Only Gibraltar Can Negotiate for Gibraltar says Chief Minister Fabian Picardo

Photo of Teresa Ribera at the Cepsa plant in Tenerife. Credit: [email protected]

THE Gibraltar government is not happy about a comment made by Spain’s Minister of Foreign Affairs Gonzalez Laya who is also responsible for dealings with the European Union.

In a radio interview with Cadena Ser, she mentioned that she expected to be “agreeing a new status for Gibraltar between Spain and the United Kingdom” which inspired the Chief Minister Fabian Picardo to make very strong comments about her words.

He said “Ms Gonzalez Laya has made many positive references in recent months to the style, manner and tenor of the negotiations to come.  She has taken a position which has not been hostile to Gibraltar.  That has been very welcome by my Government.

“Her reference today in a throw-away line, as she enumerated a list of matters which she has in her pending in-tray as Minister, came alongside speculation that she might move on to a senior role in the World Trade Organisation.  It was not a policy position being expressed in answer to question on Gibraltar.

“Nonetheless, it must be clear that Her Majesty’s Government of Gibraltar will not leave unanswered any suggestion, however tangential, that the ‘status of Gibraltar’ can be negotiated ‘for Gibraltar’ by any parties other than by the Government of Gibraltar.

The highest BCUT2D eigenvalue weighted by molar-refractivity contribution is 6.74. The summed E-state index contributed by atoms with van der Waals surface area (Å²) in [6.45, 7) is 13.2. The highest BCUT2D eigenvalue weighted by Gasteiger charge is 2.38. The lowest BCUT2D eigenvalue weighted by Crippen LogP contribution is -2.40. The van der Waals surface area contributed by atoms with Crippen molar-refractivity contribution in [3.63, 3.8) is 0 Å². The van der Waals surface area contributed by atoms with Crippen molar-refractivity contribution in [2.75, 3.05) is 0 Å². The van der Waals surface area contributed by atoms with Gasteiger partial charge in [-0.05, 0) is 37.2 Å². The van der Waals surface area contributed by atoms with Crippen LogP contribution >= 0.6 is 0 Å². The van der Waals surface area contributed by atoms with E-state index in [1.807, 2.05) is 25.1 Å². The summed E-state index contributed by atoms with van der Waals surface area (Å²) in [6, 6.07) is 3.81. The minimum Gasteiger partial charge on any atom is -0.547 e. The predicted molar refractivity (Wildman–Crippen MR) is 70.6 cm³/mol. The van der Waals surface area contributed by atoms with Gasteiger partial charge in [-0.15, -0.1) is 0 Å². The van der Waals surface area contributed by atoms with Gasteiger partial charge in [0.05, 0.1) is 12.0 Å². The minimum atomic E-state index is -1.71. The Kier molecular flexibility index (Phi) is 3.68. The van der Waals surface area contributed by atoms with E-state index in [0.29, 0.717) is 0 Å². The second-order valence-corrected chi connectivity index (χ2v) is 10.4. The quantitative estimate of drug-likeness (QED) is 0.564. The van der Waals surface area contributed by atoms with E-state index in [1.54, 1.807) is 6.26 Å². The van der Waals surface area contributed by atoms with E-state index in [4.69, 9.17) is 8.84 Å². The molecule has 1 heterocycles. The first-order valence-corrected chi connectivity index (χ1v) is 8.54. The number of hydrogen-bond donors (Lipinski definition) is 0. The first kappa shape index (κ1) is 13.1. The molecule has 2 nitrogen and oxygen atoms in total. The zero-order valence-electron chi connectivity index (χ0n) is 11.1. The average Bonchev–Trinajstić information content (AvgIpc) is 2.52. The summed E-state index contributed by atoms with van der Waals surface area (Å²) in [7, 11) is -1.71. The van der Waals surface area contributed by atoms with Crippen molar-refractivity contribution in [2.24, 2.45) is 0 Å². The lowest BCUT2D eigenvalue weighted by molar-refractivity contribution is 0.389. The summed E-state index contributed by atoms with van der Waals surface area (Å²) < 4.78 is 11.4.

“It is certainly unacceptable to Gibraltar to suggest that any such ‘negotiation’ could be ‘between Spain and the United Kingdom’.

“But let us be very clear about one thing: I will be negotiating for Gibraltar.

“No one else is democratically empowered to do so and no one else can agree anything for the people of Gibraltar with any democratic credibility. “

Whilst the British government has been very supportive of Gibraltar and its position, it must be assumed that as Gibraltar is an Overseas Territory of the United Kingdom rather than an independent nation, the British government will expect to be involved in any final negotiations.

As Spain insists to the United Nations that Gibraltar is a colony, maybe the time has come for Gibraltar to look for a new constitutional role for the post Brexit future.

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Written by

John Smith

Married to Ophelia in Gibraltar in 1978, John has spent much of his life travelling on security print and minting business and visited every continent except Antarctica. Having retired several years ago, the couple moved to their house in Estepona and John became a regular news writer for the EWN Media Group taking particular interest in Finance, Gibraltar and Costa del Sol Social Scene. Share your story with us by emailing [email protected], by calling +34 951 38 61 61 or by messaging our Facebook page


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